Breaking In: Starting out on MTGO – A Beginner’s Guide to Pauper by Andrew Quinn

Breaking In: Starting out on MTGO – A Beginner’s Guide to Pauper by Andrew Quinn


Hey all. Have any of you ever thought, I want to play competitive magic, but Standard’s far too expensive? Has anyone ever told you that you should play Legacy and again, you’ve found it to be too expensive? Do you at all strive to make yourself at this game but don’t have much time on your hands or much extra money to put into doing so? Do you want to play in a tournament where you never have to worry about Planeswalkers? Do you just want to play a really fun game of Magic in a format that doesn’t rotate? Well, all I can say to that is, welcome to Pauper. This extremely fun, and in fact, competitive format is perfect for you if you answered yes to at least 1 of these questions. Pauper is the cheapest constructed format in the whole game and possibly the cheapest competitive TCG format in the world, yet it’s Magic? If I have caught your interest already, read on, and find out more!

So, the first question that comes to mind would be, what is Pauper? Well, as I’m sure you can tell by the name, it’s basically a poor man’s format that is exclusive to Magic Online (meaning of course, you will need to download Magic Online [MTGO for short], but trust me, it’ll be worth it…). How is this done? Well, first off, it’s an Eternal format, meaning all released sets are legal and it never rotates, like Standard does. However, you are restricted to build your deck with ONLY common cards. In more detail, this means that if a card has ever been printed in a Magic Online expansion with a common symbol, then it is legal for play in your deck. Again, just a little more clarification, if we take Counterspell as an example. Counterspell has been printed in various sets on Magic Online as a common and is therefore legal. However, it was also printed in one set (Masters Edition 2) with an uncommon expansion symbol. This version is still legal for play, since Counterspell was printed as a common in another set. Hymn to Tourach however, was printed as a common in Fallen Empires, yet Fallen Empires was never printed on Magic Online and Hymn to Tourach has only been printed as an uncommon in Masters Edition 1, so it is not legal for play. In addition to these rules, there is a very short banlist of 2 cards, which are Cranial Plating and just recently, Frantic Search.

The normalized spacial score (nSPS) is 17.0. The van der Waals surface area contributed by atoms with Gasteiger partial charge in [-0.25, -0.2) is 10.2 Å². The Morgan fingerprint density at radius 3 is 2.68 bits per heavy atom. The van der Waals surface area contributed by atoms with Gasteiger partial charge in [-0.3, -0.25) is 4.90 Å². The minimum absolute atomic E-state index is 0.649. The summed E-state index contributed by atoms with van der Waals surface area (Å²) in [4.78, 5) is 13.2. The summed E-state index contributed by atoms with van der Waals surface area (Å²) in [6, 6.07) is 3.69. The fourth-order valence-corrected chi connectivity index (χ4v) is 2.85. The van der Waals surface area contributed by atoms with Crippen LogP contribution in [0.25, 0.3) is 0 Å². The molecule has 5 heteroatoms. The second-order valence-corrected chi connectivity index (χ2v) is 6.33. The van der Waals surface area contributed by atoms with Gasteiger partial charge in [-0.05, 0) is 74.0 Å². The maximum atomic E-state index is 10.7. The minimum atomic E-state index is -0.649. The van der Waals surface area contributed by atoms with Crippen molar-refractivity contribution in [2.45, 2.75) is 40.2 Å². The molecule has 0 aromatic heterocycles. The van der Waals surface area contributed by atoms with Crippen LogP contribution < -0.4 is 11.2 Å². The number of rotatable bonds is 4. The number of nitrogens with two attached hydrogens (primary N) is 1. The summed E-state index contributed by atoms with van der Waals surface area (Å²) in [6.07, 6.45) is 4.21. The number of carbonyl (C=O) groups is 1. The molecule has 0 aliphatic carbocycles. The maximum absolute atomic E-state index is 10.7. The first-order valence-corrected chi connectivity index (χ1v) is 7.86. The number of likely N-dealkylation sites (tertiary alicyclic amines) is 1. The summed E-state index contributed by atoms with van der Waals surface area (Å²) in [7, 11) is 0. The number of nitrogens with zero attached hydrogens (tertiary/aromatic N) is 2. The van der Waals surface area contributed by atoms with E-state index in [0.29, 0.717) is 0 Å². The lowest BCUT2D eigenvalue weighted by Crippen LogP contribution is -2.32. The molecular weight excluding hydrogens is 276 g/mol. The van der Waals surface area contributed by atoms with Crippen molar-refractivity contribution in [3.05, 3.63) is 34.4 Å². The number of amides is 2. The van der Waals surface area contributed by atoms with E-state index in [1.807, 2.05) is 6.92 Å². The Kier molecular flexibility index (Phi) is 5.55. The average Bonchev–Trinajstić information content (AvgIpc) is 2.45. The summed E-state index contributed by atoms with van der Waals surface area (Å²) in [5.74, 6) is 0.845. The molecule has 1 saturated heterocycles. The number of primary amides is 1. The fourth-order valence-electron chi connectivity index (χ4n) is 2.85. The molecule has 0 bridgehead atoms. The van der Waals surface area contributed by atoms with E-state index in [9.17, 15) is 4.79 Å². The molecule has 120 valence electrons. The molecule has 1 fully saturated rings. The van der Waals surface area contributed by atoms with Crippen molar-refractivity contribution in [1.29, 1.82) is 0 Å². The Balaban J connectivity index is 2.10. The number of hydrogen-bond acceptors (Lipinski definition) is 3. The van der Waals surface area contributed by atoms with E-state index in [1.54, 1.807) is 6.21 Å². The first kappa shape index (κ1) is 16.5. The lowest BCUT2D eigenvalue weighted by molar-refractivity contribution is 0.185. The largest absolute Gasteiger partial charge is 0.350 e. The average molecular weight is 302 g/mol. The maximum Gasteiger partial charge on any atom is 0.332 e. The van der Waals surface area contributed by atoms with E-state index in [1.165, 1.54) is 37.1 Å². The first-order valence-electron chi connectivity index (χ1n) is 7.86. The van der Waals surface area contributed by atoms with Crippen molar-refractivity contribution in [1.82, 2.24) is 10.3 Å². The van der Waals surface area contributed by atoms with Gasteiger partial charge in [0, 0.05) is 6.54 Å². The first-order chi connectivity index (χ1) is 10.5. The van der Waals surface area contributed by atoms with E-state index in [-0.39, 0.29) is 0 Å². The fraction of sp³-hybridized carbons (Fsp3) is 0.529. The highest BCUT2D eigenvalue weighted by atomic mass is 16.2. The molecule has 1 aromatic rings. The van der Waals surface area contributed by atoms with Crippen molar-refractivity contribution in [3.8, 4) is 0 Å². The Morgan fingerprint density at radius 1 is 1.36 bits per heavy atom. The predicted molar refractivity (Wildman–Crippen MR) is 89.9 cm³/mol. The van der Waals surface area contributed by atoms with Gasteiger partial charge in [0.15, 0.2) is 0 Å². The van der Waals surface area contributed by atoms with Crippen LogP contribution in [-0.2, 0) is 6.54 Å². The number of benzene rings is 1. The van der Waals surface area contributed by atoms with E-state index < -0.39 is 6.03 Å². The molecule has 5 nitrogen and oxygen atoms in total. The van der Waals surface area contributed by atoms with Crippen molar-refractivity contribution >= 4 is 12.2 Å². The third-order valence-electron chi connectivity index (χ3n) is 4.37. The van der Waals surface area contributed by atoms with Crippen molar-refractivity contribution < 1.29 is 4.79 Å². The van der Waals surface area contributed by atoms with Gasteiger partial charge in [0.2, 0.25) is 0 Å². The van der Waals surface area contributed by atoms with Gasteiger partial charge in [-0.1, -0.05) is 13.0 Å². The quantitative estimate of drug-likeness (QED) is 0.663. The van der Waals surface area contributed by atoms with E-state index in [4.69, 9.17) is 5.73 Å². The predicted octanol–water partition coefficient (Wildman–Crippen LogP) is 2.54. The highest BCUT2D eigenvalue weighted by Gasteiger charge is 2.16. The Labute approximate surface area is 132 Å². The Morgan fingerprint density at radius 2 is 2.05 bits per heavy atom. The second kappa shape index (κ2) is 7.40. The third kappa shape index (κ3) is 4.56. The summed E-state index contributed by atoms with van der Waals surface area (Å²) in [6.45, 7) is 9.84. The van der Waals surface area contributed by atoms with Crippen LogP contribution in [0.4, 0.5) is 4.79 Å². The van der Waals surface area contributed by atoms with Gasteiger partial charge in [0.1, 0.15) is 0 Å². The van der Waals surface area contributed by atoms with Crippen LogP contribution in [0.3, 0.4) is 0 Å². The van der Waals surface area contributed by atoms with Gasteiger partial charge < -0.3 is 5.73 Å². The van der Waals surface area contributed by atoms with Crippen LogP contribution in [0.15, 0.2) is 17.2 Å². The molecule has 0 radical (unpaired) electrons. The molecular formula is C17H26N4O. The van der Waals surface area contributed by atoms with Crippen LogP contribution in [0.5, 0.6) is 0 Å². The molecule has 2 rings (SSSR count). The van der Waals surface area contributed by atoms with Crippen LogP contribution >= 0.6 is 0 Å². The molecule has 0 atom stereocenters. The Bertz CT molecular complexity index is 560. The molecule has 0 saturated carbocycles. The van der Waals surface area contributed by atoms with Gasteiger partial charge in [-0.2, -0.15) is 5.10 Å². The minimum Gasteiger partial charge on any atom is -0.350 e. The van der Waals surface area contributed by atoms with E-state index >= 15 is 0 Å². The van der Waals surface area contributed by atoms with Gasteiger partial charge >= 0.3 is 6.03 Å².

Before I carry on, I’m going to give a quick tutorial on how to download Magic Online.

First of all, follow THIS link to the Wizards website to download the download client. It shouldn’t take more than a minute or two to download this initial program and then you use that program to download MTGO itself. This took me about 3 hours or so, so you might want to get yourself a cup of tea and a biscuit or something… When that’s all sorted, you have an 800MB file called MTGO Installer. Of course, run this program and MTGO will be downloaded. Unfortunately, this requires more waiting. MTGO won’t take long to install, but it will then need to update itself. So, 5 hours later (pfft…) MTGO is ready to begin playing. You need to sign up with a new account if you don’t already own one, so go ahead and register. This will cost you the small fee of $10, but it also comes with a selection of gold-bordered casual decks and a free M11 booster (which will be M12 when it’s released online in early August). For further tips on how to navigate MTGO and what to do with your starter pack, check out Dan Stokes’ article on how to start out on MTGO.

Now, the first thing one must learn about Pauper is that it is a very legitimate constructed format. One could look at it thinking it’s a very random format and you can basically play anything. This would be a very bad way to look at the format. Very much like Sealed and Draft format, it may appear this way, but the truth is that the format is very well practiced and there exist a number of very powerful decks, some of which differ only very slightly from heir counterparts in full Legacy. For example, mono-red is almost IDENTICAL to how it’s played in Legacy, since Lightning Bolt, Chain Lightning, Fireblast, Rift Bolt, Lava Spike, Spark Elemental and Keldon Marauders are all commons, making it very much a tier 1 deck.